Archive for February, 2007

Market Yourself

Due to many factors, REALTOR competition is more intense than it has ever been. According to the National Association of REALTORS, there are now over 2.5 million real estate licensees. Michigan has also seen a surge in real estate professionals over the last few years, and now MAR has over 34,000 REALTOR members. These numbers give consumers more choices when deciding which REALTOR is right for them, but this may leave REALTORS wondering how they can get and retain clients.

SIMPLE SOLUTION: REALTORS need good, solid branding, marketing, media buying and advertising techniques. That sounds good, but in reality that advice can seem more overwhelming than helpful, especially if you are a REALTOR working in a smaller office or for yourself. Where should you start? Michigan REALTOR has brought together some experts in this field to give you useful advice on how to stand out in a such a vast population.

“Many REALTORS offer very similar services. To stand apart from the competition you need to focus on what’s unique about the way you do business,” said Peter Koeppel, founder and president of Koeppel Direct, a leader in direct-response television media buying, marketing, campaign management and creative strategies. With over 20 years of marketing and advertising experience, he has helped Fortune 500 companies, small businesses and entrepreneurs develop marketing campaigns to increase their profits.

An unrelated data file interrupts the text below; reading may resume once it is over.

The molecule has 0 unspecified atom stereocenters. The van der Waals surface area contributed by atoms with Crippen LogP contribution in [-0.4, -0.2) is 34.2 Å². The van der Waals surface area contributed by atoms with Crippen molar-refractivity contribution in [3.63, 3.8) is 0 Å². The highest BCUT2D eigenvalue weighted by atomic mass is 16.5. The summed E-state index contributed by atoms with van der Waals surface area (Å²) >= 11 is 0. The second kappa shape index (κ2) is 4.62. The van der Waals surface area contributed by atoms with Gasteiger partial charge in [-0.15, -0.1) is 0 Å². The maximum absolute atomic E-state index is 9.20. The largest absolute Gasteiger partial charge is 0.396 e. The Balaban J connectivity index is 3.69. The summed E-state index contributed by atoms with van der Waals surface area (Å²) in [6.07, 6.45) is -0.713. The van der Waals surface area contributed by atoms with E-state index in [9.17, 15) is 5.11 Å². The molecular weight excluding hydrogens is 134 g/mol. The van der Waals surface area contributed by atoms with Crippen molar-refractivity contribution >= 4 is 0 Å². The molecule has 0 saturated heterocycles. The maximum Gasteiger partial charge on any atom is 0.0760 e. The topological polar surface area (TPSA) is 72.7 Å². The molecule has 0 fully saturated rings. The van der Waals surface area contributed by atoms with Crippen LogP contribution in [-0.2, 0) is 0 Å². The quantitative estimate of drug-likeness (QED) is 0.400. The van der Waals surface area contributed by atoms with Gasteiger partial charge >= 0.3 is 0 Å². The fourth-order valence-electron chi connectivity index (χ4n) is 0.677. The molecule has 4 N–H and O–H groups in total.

Koeppel stresses that REALTORS need to think outside the box to find out what they can offer to make them unique in the industry, suggesting it could be your level of commitment or an area of specialty. Once you discover what it is that makes you different, use that in your branding and marketing. “Narrow the focus of what you offer, so people think of you first when looking for a particular type of REALTOR,” he said.

Peter Koeppel is president of Koeppel Direct, a leading infomercial and direct response media buying firm.
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Media Buyers Be Aware What’s Hot Today May Not Be Next Year.

MySpace takes a low key approach to drtv advertising. The ads blend into the content. There are other social network sites such as Facebook.com, Buzz-Oven, Bebo and Xanga.com. The large brand advertisers with products targeted at this audience are experimenting with advertising on these sites. They are using promotions to engage visitors. They are giving away products and using contests and videos to promote their products. Kids are influencing other kids to buy products promoted on the sites, according to Business Week.